Tackling mental health by blogging

Taylor Cook, an athlete and student at St. Thomas University, suffers from depression and anxiety. (Submitted by SRM Photography/STU Athletics)

After struggling with her mental health, St. Thomas University student and athlete Taylor Cook is hoping to help others with her new blog, The Mental Game.

“I just want to help,” she said.

“I’ve gotten so much positive feedback from people I know and people I don’t know about how good it is to read something from someone that they know or someone that’s so open and transparent.”

Cook, a fifth-year hockey player at STU, started struggling with depression two years ago after her grandmother passed away.

“When my grandmother passed away it really hit home for me because she lived with us,” said Cook.

“It just gradually became harder and harder for me to want to be at the rink or for me to want to go to school and stuff.”

During the summer, she began to struggle again with depression and anxiety.

“Even prior to the summer, there is still like, some pre-effects of it happening and showing up in my game. So, I wasn’t really performing the way I expected myself to.”

Taylor Cook hopes to help people with the experiences she shares on her blog. (Shannon Cornelius/AQ)

Cook hopes her blog will help people recognize their symptoms and find resources. She said she wants to eventually make it more sports-oriented. So far, she has received a lot of positive feedback from other students and people outside New Brunswick.

“I’ve had [a good] reception from people in other provinces that I didn’t expect that I would hear anything from. Or even people that are on campus that I don’t necessarily associate with all the time, reaching out and saying that it’s so comforting to see someone be so open and honest about things that they’ve experienced and let other people know that it’s OK to feel that way,” said Cook.

“It’s sad to say, but it’s like almost normal. And I think it’s just hard for a lot of people to realize that.”

Cook said social media plays a big part in the perception of mental health. She said when people are only seeing happy or positive posts, they begin to question why their own lives aren’t positive.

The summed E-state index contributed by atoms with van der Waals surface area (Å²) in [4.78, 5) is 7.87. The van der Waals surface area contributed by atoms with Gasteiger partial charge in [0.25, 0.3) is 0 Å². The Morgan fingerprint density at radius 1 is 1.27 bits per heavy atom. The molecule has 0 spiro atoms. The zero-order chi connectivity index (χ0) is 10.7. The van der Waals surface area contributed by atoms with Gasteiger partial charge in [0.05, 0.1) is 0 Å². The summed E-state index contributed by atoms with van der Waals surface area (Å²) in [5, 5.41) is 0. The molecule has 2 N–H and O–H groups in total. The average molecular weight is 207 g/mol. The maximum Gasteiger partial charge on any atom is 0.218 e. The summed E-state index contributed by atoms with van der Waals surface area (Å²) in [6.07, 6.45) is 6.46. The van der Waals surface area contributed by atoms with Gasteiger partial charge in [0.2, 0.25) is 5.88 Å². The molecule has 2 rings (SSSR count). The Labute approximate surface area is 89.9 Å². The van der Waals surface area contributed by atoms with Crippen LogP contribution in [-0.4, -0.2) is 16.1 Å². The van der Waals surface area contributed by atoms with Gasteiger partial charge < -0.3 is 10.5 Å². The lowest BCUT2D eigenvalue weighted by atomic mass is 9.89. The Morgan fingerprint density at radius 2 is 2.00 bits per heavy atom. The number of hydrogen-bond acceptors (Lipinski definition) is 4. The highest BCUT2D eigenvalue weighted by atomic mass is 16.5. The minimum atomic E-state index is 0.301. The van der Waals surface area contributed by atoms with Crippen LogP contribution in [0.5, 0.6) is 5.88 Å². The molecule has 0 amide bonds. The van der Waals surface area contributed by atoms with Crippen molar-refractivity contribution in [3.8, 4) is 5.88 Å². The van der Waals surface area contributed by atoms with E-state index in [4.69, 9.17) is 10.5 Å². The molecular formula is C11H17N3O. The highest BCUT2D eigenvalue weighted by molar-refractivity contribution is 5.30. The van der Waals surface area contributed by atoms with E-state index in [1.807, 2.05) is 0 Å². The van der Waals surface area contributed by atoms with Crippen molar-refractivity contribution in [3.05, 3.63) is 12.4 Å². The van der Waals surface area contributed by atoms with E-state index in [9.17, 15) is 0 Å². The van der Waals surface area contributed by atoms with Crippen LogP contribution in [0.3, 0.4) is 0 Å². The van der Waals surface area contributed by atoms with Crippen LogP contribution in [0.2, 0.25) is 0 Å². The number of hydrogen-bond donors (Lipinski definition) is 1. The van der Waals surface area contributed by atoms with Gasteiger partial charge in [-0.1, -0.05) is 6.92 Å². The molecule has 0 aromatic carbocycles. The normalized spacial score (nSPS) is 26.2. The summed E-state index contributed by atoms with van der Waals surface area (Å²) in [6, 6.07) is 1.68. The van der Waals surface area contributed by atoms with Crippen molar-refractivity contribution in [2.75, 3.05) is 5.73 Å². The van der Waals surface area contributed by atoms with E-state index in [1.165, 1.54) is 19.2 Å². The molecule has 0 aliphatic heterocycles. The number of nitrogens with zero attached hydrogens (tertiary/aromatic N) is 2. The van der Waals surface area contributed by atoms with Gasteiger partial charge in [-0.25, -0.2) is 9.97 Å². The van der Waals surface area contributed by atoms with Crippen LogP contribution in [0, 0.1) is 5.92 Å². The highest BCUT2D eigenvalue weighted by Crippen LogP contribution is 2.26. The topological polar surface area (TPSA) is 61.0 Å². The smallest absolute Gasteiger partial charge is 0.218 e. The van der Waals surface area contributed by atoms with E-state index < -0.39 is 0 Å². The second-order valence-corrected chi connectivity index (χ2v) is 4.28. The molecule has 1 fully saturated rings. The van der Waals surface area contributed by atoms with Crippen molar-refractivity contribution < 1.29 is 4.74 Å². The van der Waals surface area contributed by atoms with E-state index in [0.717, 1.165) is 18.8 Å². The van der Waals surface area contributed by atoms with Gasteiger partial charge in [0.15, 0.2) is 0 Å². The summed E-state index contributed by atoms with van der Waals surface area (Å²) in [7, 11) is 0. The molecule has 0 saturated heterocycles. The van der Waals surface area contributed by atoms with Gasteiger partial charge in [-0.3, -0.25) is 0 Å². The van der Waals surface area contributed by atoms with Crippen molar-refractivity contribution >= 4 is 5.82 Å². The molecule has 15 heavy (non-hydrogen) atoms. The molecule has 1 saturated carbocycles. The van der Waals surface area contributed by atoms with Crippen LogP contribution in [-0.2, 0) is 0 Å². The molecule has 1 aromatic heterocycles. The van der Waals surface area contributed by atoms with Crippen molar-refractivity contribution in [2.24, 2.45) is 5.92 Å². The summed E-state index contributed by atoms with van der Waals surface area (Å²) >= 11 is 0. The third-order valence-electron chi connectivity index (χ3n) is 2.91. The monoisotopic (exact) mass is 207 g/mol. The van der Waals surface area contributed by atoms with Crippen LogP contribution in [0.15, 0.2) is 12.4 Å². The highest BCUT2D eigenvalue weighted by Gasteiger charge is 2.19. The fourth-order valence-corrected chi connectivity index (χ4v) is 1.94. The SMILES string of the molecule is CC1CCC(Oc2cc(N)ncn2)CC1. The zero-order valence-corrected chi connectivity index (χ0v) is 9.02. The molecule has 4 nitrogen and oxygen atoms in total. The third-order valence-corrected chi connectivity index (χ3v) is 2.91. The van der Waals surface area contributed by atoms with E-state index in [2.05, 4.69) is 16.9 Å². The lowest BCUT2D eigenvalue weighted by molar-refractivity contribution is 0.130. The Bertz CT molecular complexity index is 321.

Cook began helping and supporting her friends with their struggles when she was younger. Her father was diagnosed with bipolar disorder when he was 18. Growing up, Cook learned what can happen if people don’t take care of their mental health.

“So, growing up I’ve always been accustomed to being around people that were affected by mental health disorders … You see how much it really affects their life if they don’t handle it well or if they don’t know how to handle it,” Cook said.

Taylor Cook finds excising and the daily routine of hockey and school helpful when it comes to her mental health struggles. (Submitted by SRM Photography/STU Athletics)

“My friends growing up and in hockey were the ones that I always kind of gravitated toward, [they] were always the ones that needed some help. And I always found myself in the position of being that person that needed to be a crutch almost and help them out.”

While publishing can be nerve-wracking, Cook is hoping what she talks about and the resources she mentions will help people. She said she’ll also try to mention other resources that may not have worked for her but might work for others.

“I’m just sharing my experiences and what has and hasn’t worked for me. Every athlete is different. I find meditation and being mindful is extremely helpful for me. But some people just can’t do that. And they can’t train their minds to just stop talking.”

Cook said making time to do things she enjoys and exercising helps her. She said that sometimes people need to be a bit selfish and make time for themselves.

“I can’t do everything for everyone not every single day of the week. You’ve got to have downtime, so I like to read, or I do a lot of journaling,” said Cook.

She said her suggestion for anyone who is struggling or thinks they may be struggling is to ask for help and find someone to talk to, whether it’s a counsellor or someone close.

“Some people are like, ‘I want to talk to my best friend about this or my mom.’ I talk to my mom every single day. She’s great,” said Cook.

“Definitely just ask for help even if you’re uncomfortable with it. Just kind of reach outside your comfort zone for the five seconds that it takes to say, ‘Hey, I need some help.’”